Published on February 6, 2020
Patient advocate Elizabeth Dechen shares her story of being diagnosed with chronic lymphocytic leukemia after beating ovarian cancer. Watch as she describes how she moved from feelings of apprehension to feelings of hope, and decided that if she got through cancer once, she could do it again.
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Transcript | Two-Time Cancer Survivor Shares How She Stays Hopeful
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How we live better often involves letting go of our grip just a little bit. Elizabeth, I’m looking at this list in front of me about how you retired in 2011 and had varying cancer diagnosis. You got an awful lot on your plate. How did you get to that moment of, “I can get better”?
Oh, yes. Well, the thing with me too was I had ovarian cancer 10 years before my diagnosis of CLL, and I went through the chemo, six months. There were times that I thought, “I can’t go through it,” but you get through it. My husband kept telling me, “You’ve got to go for another chemo treatment, as sick as you are,” and I did get through it. And then, lo and behold, I go to my hematologist for my checkup to make sure my blood work is okay and I don’t have another ovarian cancer scare, and I find out that my lab work came back and it was not what they expected. And I did further testing and then they found out that now I had CLL.
When they told me I had chronic lymphocytic leukemia, my first question was, “What is it? I never heard of it.” It’s not a common cancer. I mean now, of course, with listening to people and educating myself, but at the time it was like the big C again and I was just—I was shocked. I was just—I thought, “Who gets cancer twice?” But then again, after I went through the initial surprise, shock, and looking online—the Internet, I went online and looked at the internet to try to find out more about what I—what chronic lymphocytic leukemia was like…
…you broke the rules. You went and talked to Dr. Google.
Yes, I did. I mean, I had to find out more about this cancer I never heard about and I know the doc—hematologist—when I went to her, she said, “Oh, get a book on the way out. It’s not the worst kind of cancer you can have.” Well, if you’ve had cancer twice, I don’t care what kind of cancer it is. It’s the C word. It’s cancer. There’s no—it’s a scary feeling. It really is.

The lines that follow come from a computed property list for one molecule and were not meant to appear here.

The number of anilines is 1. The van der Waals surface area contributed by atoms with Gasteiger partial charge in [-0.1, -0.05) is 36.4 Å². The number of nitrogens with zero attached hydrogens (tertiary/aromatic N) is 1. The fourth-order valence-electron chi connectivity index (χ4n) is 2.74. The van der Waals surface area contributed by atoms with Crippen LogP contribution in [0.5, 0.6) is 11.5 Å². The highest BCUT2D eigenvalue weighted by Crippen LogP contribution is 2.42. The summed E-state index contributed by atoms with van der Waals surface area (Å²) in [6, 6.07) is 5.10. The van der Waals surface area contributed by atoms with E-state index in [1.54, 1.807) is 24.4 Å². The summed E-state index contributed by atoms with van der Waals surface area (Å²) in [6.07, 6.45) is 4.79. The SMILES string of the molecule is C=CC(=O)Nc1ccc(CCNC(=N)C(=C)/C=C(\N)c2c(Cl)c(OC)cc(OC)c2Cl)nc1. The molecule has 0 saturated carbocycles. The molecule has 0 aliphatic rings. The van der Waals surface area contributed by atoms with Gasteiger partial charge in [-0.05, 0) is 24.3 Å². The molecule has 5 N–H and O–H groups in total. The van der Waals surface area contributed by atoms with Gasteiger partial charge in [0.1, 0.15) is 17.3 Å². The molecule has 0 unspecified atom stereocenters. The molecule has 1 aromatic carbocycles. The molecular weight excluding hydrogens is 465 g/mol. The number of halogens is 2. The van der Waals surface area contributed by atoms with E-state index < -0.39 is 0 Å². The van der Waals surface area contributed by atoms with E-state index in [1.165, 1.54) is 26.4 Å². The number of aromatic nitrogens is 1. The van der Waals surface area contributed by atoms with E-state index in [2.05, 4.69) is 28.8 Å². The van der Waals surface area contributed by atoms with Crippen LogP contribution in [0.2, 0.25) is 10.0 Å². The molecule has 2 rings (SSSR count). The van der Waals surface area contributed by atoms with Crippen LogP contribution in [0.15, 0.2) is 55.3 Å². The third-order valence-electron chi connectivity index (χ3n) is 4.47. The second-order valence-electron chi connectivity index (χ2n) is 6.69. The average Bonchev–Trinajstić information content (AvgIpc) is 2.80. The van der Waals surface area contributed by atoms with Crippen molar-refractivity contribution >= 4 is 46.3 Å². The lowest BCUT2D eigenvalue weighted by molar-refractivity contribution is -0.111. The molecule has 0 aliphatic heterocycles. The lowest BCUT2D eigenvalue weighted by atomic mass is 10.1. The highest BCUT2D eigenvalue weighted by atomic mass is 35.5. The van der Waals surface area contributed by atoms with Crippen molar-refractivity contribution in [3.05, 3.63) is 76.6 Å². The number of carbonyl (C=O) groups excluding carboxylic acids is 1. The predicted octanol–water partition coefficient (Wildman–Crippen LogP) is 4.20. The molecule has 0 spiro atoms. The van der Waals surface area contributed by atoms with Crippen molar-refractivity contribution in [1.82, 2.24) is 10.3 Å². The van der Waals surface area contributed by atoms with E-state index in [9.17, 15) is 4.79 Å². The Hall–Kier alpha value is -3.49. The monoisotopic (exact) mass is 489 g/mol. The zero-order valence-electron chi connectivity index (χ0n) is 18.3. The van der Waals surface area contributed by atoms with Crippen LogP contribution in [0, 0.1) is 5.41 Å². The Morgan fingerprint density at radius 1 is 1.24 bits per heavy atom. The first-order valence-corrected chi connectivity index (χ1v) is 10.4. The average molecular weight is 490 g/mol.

So, anyway—so, I did a lot of research and I decided that I was going to go to a specialist, which I did, and then I was going to get a second opinion when I found out that I had to finally go for treatment. And I’m at the point right now where I still go to NIH every three months, but I’m at the point now where I’ve accepted it, I’ve gotten through cancer once, I will get through this again. For some reason, I don’t know why, this was given to me and I just have to accept it and move forward.
And it has made a difference in my life, because I do exercise more. I enjoy things more because you realize life can be short. You’ve got to take those good moments and you’ve got to enjoy them. And so, I hardly ever really think about CLL, except when I go for my every three-month checkup just to make sure that I’m okay. I always get a little nervous before that, before I go up to…
I’m allowed, but I really—I feel good and I feel normal. I think that’s the biggest thing. I wanted to feel normal again and I must say that with ibrutinib (Imbruvica), I do feel normal again.
Reading other patients online. Connecting with them made a big difference. I mean, there were people online, the ACOR group that had CLL and they were living with it, and I think that’s really what helped me get through it was just hearing about other people that had CLL and they were still alive. Some were alive for many, many years because they did not have the acute or the very low dose of CLL or—and I just—the Internet really helped me a lot in speaking to people too. Telling them that I was scared and then people responding to me on the Internet. People I’ve never met.
Going up to NIH, meeting other people in the waiting room with CLL that had been going for many years, and they were still there. And they were still able to talk about their story, and they were still living life as best they could. Was I scared? Absolutely. “Cancer again? No, it can’t be.” Yes, I was very scared, but I think talking to other people and realizing that I had gotten through it before and I can get through it again.